Munich doesn’t have any Spätis. Well, maybe one, but if anything that solitary beacon of hope just shows how hopeless it is.
I got back to the center after work around 1.30 a.m. with my tongue hanging out for a beer. Bavarian beer is the best in the world, presumably the only reason anyone would consider living in Munich.
There was nothing open on my way to the station, nothing open at either station, and nothing open from the other station. Not even a vending machine anywhere!
I was getting desperate. I stopped a local, asked him where I could find a Späti.
He looked at me like I was demented. In a way I was.
“Späti, Späti!” I repeated.
Eyes grew wider. Maybe he didn’t understand. I changed tack.
“Späti. Spätkauf. Gibt’s kein Spätkauf hier in der Nahe? Irgendwo ein Bier zu kaufen?”
He shook his head, backed away.
“Kein Spätis in München?” I persisted.
He ran away.
Disconsolate, I turned away, headed back toward the hotel.
Just a few doors up from it, I noticed a “New York Bar” with people outside. I’d have tried anything at this stage, so I went in.
I asked your man behind the bar for a Hefeweißen. They had none. Only Pilsener or Guinness. What kind of place was this? A bar in Munich that didn’t even have Helles?
“Go on, gimme a Guinness then,” I said. “They’re pints are they?”
He replied in the affirmative.
I went to sit at a table. He told me not to. It was reserved. At half fucking one in the morning. He pointed me to a shitty little table in the middle of the way. I said damn it, I’ll sit at the bar and wait for me Guinness there.
Well, he plonked it on the bar. A thimble. I looked at him. That isn’t a pint, I told him. A pint is 568ml.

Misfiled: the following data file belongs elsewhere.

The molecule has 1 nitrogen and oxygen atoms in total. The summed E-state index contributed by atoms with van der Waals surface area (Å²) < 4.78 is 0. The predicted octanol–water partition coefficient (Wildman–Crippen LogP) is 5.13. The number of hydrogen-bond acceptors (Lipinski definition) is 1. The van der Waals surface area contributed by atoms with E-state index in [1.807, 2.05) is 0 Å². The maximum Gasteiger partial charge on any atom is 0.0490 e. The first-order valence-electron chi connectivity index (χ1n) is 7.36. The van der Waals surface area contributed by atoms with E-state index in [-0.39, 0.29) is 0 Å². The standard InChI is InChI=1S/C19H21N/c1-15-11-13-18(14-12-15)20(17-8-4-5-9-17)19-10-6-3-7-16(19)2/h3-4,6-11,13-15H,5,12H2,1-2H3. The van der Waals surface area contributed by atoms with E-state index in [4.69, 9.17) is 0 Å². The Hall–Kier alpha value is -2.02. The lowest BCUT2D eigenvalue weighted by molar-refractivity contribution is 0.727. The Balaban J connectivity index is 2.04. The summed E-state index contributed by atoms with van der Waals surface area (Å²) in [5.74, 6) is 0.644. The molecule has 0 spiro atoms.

I asked him how much it was. 0.4l he replied. No, how much does it cost? €5.50. Five fucking fifty for two-thirds of a pint!
“Keep it,” I told him, and walked out in disgust.
There weren’t even any vending machines with beer in the hotel (as there were in Köln, for example) so I traipsed back to my room and gave up, defeated. There was a bottle of water. I drank that. Water! Here I was in a city stuffed to the gills with the world’s best beer and here I was drinking water.
I decided I hated Munich and nothing will change my mind.
I saw nothing to change it the next day, despite a most enjoyable lunch with the Honourable Husband. I didn’t want a beer at that stage but I ordered one anyway, still reeling from my experience the night before.
His Honour told me how bourgeois Munich is. Too bourgeois for Spätis, apparently. I got the hell out of the place as quickly as I could.

First thing I did on my return to Berlin was pop into my local Späti for three bottles of Andechs, a Bavarian brew (not from Munich but Andechs, funnily enough), that I currently consider to be the world’s finest.
My heart jumped for joy on hearing the tingle of the bell as I opened the door, I almost cried at the warm welcome I received, and I nearly kissed the floor in gratitude when he handed me back my change. That, dear Münchkins, is a Späti.

Thanks to Harvey Morrell for attempting to assist me in my hour of need. It was he who pointed out that Munich may actually have a Späti after all. Unfortunately, by then it was already too spät.